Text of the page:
by the University of Edinburgh (2010-12).
In the research, Jones argues that gender must be understood through the
concept of sexuate difference and that feminist thought, following
Irigaray, demonstrates the importance of sexuate difference in the social
and political place of women. The leading impact-oriented research
questions are then `What is the nature of sexuate difference?' and `How
should social and political structures take account of that difference?'
The insistence is on taking account of the differences between men and
women without seeing these as either simply biologically determined or
wholly culturally constructed, but as unfolding across lived experience in
ways that are inextricable from bodily, social and cultural
processes. This means challenging the dominant discourses of feminism
understood in terms of equality and asking how we can best attend to
difference in socio-political institutions and practices.
In order to bring these research ideas to practitioners in art and
education, Jones successfully applied for a grant designed to bring gender
and feminism into contemporary debates in art, science and education
(Royal Society of Edinburgh Funded Research Network in the Arts and
Humanities: Engendering Dialogue: feminist thought and contemporary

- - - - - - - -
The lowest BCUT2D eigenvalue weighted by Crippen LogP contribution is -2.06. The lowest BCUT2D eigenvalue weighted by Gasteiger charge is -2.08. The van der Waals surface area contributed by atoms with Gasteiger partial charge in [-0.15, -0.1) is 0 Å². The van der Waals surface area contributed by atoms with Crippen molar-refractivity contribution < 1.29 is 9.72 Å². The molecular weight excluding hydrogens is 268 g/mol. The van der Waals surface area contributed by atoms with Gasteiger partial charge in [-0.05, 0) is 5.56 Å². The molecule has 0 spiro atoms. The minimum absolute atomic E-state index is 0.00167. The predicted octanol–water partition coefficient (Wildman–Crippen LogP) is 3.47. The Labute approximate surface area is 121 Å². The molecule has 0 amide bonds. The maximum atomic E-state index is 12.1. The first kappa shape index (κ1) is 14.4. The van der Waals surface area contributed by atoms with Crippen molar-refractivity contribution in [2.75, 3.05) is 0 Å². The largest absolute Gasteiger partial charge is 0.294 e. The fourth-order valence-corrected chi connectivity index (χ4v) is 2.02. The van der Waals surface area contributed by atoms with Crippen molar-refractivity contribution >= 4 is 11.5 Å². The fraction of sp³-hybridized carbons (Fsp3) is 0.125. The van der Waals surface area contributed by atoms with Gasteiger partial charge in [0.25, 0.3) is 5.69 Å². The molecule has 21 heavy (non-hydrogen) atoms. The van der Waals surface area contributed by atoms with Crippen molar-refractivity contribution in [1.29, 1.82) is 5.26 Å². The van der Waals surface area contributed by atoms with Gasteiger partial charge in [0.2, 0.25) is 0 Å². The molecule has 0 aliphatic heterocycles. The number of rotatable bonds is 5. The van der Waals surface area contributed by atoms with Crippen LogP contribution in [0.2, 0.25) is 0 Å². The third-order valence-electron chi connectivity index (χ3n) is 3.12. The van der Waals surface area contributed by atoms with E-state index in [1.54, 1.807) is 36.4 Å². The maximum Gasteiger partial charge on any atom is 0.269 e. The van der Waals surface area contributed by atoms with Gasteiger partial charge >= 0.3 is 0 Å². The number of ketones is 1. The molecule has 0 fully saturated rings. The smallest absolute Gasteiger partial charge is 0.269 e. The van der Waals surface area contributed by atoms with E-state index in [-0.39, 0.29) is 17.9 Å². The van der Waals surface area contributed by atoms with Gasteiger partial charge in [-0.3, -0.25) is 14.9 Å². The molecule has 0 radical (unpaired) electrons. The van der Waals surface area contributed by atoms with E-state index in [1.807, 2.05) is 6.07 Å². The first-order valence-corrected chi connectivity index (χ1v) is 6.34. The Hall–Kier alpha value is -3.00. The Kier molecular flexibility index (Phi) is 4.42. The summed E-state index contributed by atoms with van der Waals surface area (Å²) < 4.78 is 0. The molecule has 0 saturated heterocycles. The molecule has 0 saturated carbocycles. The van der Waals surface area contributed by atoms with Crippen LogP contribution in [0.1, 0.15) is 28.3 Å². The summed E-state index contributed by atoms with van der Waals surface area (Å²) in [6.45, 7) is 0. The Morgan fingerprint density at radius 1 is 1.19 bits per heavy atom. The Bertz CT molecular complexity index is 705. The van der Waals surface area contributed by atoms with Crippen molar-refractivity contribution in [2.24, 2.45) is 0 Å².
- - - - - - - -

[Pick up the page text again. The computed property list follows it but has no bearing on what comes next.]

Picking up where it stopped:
debates in art, science, and education. (award of £18,442 made June 2010;
project ran for 24 months from September 2010) The award of the grant was
itself recognition of the excellence of her research and of its potential
References to the research
1. Rachel Jones, Irigaray: Towards a Sexuate Philosophy (Polity, 2011).
2. `Irigaray and Lyotard: Birth, Infancy, and Metaphysics' Hypatia,
Volume 27, Issue 1, pages 139-162, Winter 2012. (DOI:
3. Jones, R 2000, 'Aesthetics in the Gaps: Subverting the Sublime for a
Female Subject'. in P Florence & N Foster (eds), Differential
Aesthetics: Art Practices, Philosophy and Feminist Understandings.
Ashgate, pp. 119. (ISBN: 9780754614937).
4. "The Relational Ontologies of Cavarero and B: Natality, Time and the
Self", in Alterity: Feminist Reflections in Ethics, ed. H. Fielding, G.
Hiltmann, and D. Olkowski (Palgrave, 2007). (DOI: 9780230506879).
5. R. Jones, co-edited, with C. Battersby, C. Constable, & J.
Purdom,, Going Australian: Reconfiguring Feminism and Philosophy, Hypatia
15 (2) Special Issue, May 2000. (DOI: 10.1111/j.1527-2001.2000.tb00310.x).
6. Dr Rachel Jones and Dr Helen Chapman were joint general editors of
Women's Philosophy Review (WPR), a refereed journal with an editorial
board of leading British academics in the field. WPR was the only
dedicated journal for feminist philosophy in the UK. As co-editor Dr Jones
oversaw the production of 5 issues from 2001 onwards.
Jones, R. Engendering Dialogue: Feminist Thought and Contemporary Debates
in Art, Science and Education. Royal Society of Edinburgh Research Network